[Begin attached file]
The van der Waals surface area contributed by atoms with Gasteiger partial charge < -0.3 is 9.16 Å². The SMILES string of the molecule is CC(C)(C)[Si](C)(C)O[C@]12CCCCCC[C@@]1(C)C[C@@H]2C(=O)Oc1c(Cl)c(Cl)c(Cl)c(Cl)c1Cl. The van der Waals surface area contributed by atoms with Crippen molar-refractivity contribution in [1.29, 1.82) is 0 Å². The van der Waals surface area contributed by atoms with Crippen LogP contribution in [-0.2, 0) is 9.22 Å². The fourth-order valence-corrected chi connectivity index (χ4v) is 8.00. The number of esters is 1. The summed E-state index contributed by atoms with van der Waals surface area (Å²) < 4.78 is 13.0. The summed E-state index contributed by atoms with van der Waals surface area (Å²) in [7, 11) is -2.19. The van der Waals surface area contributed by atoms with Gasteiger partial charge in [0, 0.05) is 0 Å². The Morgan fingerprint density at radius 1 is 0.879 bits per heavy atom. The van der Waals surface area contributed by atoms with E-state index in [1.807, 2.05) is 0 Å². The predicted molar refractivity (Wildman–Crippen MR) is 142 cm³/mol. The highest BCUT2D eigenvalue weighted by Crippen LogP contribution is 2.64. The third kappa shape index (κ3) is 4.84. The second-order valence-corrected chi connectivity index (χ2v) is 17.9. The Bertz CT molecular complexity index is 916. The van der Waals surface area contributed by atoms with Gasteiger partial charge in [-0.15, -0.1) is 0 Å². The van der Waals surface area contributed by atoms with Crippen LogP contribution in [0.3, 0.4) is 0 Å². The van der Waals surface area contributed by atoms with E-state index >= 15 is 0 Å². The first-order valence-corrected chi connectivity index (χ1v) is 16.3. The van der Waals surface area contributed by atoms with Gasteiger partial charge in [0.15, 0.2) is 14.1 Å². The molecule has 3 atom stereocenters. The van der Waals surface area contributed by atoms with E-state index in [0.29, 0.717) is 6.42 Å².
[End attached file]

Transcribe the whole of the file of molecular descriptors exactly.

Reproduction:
The van der Waals surface area contributed by atoms with Gasteiger partial charge < -0.3 is 9.16 Å². The SMILES string of the molecule is CC(C)(C)[Si](C)(C)O[C@]12CCCCCC[C@@]1(C)C[C@@H]2C(=O)Oc1c(Cl)c(Cl)c(Cl)c(Cl)c1Cl. The van der Waals surface area contributed by atoms with Crippen molar-refractivity contribution in [1.29, 1.82) is 0 Å². The van der Waals surface area contributed by atoms with Crippen LogP contribution in [-0.2, 0) is 9.22 Å². The fourth-order valence-corrected chi connectivity index (χ4v) is 8.00. The number of esters is 1. The summed E-state index contributed by atoms with van der Waals surface area (Å²) < 4.78 is 13.0. The summed E-state index contributed by atoms with van der Waals surface area (Å²) in [7, 11) is -2.19. The van der Waals surface area contributed by atoms with Gasteiger partial charge in [0, 0.05) is 0 Å². The Morgan fingerprint density at radius 1 is 0.879 bits per heavy atom. The van der Waals surface area contributed by atoms with E-state index in [1.807, 2.05) is 0 Å². The predicted molar refractivity (Wildman–Crippen MR) is 142 cm³/mol. The highest BCUT2D eigenvalue weighted by Crippen LogP contribution is 2.64. The third kappa shape index (κ3) is 4.84. The second-order valence-corrected chi connectivity index (χ2v) is 17.9. The Bertz CT molecular complexity index is 916. The van der Waals surface area contributed by atoms with Gasteiger partial charge in [-0.15, -0.1) is 0 Å². The van der Waals surface area contributed by atoms with Crippen LogP contribution in [0.3, 0.4) is 0 Å². The van der Waals surface area contributed by atoms with E-state index >= 15 is 0 Å². The first-order valence-corrected chi connectivity index (χ1v) is 16.3. The van der Waals surface area contributed by atoms with Gasteiger partial charge in [0.15, 0.2) is 14.1 Å². The molecule has 3 atom stereocenters. The van der Waals surface area contributed by atoms with E-state index in [0.29, 0.717) is 6.42 Å².